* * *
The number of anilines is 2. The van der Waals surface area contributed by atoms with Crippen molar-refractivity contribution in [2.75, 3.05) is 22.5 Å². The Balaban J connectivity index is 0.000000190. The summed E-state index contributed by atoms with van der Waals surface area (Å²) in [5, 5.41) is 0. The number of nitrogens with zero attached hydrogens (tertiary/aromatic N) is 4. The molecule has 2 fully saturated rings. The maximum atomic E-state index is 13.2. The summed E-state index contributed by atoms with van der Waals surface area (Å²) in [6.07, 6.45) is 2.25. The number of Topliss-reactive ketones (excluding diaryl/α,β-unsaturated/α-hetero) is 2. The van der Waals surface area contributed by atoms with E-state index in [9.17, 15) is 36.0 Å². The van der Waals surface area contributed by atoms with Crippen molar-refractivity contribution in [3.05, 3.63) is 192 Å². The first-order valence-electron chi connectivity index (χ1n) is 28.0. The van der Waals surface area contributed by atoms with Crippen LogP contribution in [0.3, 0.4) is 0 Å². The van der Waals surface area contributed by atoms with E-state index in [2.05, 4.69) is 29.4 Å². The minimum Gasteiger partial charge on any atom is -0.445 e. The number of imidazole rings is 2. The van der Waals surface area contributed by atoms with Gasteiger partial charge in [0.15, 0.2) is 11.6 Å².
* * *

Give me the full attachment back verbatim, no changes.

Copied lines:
The number of anilines is 2. The van der Waals surface area contributed by atoms with Crippen molar-refractivity contribution in [2.75, 3.05) is 22.5 Å². The Balaban J connectivity index is 0.000000190. The summed E-state index contributed by atoms with van der Waals surface area (Å²) in [5, 5.41) is 0. The number of nitrogens with zero attached hydrogens (tertiary/aromatic N) is 4. The molecule has 2 fully saturated rings. The maximum atomic E-state index is 13.2. The summed E-state index contributed by atoms with van der Waals surface area (Å²) in [6.07, 6.45) is 2.25. The number of Topliss-reactive ketones (excluding diaryl/α,β-unsaturated/α-hetero) is 2. The van der Waals surface area contributed by atoms with E-state index in [9.17, 15) is 36.0 Å². The van der Waals surface area contributed by atoms with Crippen molar-refractivity contribution in [3.05, 3.63) is 192 Å². The first-order valence-electron chi connectivity index (χ1n) is 28.0. The van der Waals surface area contributed by atoms with Crippen LogP contribution in [0.3, 0.4) is 0 Å². The van der Waals surface area contributed by atoms with E-state index in [2.05, 4.69) is 29.4 Å². The minimum Gasteiger partial charge on any atom is -0.445 e. The number of imidazole rings is 2. The van der Waals surface area contributed by atoms with Gasteiger partial charge in [0.15, 0.2) is 11.6 Å².